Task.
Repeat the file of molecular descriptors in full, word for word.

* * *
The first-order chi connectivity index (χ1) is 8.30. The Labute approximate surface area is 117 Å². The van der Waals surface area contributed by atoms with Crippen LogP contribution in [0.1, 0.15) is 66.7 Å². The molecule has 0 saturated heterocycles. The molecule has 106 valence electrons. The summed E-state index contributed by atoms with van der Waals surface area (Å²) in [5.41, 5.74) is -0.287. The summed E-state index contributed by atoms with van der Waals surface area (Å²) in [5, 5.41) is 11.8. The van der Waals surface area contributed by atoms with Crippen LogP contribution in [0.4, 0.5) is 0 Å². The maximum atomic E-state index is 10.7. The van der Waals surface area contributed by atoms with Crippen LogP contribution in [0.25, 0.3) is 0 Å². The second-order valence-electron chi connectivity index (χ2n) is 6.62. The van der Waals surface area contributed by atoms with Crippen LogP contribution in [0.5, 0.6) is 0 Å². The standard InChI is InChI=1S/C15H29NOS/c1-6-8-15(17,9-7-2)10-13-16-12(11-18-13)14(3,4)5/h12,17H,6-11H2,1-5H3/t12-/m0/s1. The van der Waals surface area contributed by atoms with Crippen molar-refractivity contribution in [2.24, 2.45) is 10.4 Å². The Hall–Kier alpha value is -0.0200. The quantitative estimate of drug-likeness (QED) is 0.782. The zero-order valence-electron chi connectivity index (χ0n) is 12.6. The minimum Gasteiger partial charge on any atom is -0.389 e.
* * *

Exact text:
The first-order chi connectivity index (χ1) is 8.30. The Labute approximate surface area is 117 Å². The van der Waals surface area contributed by atoms with Crippen LogP contribution in [0.1, 0.15) is 66.7 Å². The molecule has 0 saturated heterocycles. The molecule has 106 valence electrons. The summed E-state index contributed by atoms with van der Waals surface area (Å²) in [5.41, 5.74) is -0.287. The summed E-state index contributed by atoms with van der Waals surface area (Å²) in [5, 5.41) is 11.8. The van der Waals surface area contributed by atoms with Crippen LogP contribution in [0.4, 0.5) is 0 Å². The maximum atomic E-state index is 10.7. The van der Waals surface area contributed by atoms with Crippen LogP contribution in [0.25, 0.3) is 0 Å². The second-order valence-electron chi connectivity index (χ2n) is 6.62. The van der Waals surface area contributed by atoms with Crippen LogP contribution in [0.5, 0.6) is 0 Å². The standard InChI is InChI=1S/C15H29NOS/c1-6-8-15(17,9-7-2)10-13-16-12(11-18-13)14(3,4)5/h12,17H,6-11H2,1-5H3/t12-/m0/s1. The van der Waals surface area contributed by atoms with Crippen molar-refractivity contribution in [2.24, 2.45) is 10.4 Å². The Hall–Kier alpha value is -0.0200. The quantitative estimate of drug-likeness (QED) is 0.782. The zero-order valence-electron chi connectivity index (χ0n) is 12.6. The minimum Gasteiger partial charge on any atom is -0.389 e.